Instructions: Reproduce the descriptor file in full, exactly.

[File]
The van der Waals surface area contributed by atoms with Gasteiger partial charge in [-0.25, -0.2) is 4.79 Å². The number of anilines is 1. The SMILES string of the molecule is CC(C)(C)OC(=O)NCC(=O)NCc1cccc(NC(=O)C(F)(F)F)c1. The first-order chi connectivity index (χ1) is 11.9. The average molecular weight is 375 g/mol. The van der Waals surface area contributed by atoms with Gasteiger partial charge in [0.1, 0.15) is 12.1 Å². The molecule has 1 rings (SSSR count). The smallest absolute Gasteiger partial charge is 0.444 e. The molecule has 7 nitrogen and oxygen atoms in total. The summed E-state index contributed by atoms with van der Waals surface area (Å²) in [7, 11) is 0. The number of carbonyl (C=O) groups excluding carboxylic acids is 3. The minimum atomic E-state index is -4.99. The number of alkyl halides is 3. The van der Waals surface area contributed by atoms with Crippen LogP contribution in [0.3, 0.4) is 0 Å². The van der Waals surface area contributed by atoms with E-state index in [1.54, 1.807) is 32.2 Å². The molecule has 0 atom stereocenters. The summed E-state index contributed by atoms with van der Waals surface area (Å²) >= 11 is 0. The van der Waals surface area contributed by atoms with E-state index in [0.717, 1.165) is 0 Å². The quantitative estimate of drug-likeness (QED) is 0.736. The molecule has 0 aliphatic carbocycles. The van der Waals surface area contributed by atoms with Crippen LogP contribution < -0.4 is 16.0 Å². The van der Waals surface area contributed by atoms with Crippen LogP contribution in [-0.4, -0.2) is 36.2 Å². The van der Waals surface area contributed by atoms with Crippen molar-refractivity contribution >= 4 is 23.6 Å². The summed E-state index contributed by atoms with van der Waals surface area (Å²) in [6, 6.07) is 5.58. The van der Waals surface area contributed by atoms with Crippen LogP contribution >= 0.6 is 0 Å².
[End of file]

The van der Waals surface area contributed by atoms with Gasteiger partial charge in [-0.25, -0.2) is 4.79 Å². The number of anilines is 1. The SMILES string of the molecule is CC(C)(C)OC(=O)NCC(=O)NCc1cccc(NC(=O)C(F)(F)F)c1. The first-order chi connectivity index (χ1) is 11.9. The average molecular weight is 375 g/mol. The van der Waals surface area contributed by atoms with Gasteiger partial charge in [0.1, 0.15) is 12.1 Å². The molecule has 1 rings (SSSR count). The smallest absolute Gasteiger partial charge is 0.444 e. The molecule has 7 nitrogen and oxygen atoms in total. The summed E-state index contributed by atoms with van der Waals surface area (Å²) in [7, 11) is 0. The number of carbonyl (C=O) groups excluding carboxylic acids is 3. The minimum atomic E-state index is -4.99. The number of alkyl halides is 3. The van der Waals surface area contributed by atoms with Crippen LogP contribution in [0.3, 0.4) is 0 Å². The van der Waals surface area contributed by atoms with E-state index in [1.54, 1.807) is 32.2 Å². The molecule has 0 atom stereocenters. The summed E-state index contributed by atoms with van der Waals surface area (Å²) >= 11 is 0. The van der Waals surface area contributed by atoms with E-state index in [0.717, 1.165) is 0 Å². The quantitative estimate of drug-likeness (QED) is 0.736. The molecule has 0 aliphatic carbocycles. The van der Waals surface area contributed by atoms with Crippen LogP contribution < -0.4 is 16.0 Å². The van der Waals surface area contributed by atoms with Crippen LogP contribution in [-0.4, -0.2) is 36.2 Å². The van der Waals surface area contributed by atoms with Crippen molar-refractivity contribution >= 4 is 23.6 Å². The summed E-state index contributed by atoms with van der Waals surface area (Å²) in [6, 6.07) is 5.58. The van der Waals surface area contributed by atoms with Crippen LogP contribution >= 0.6 is 0 Å².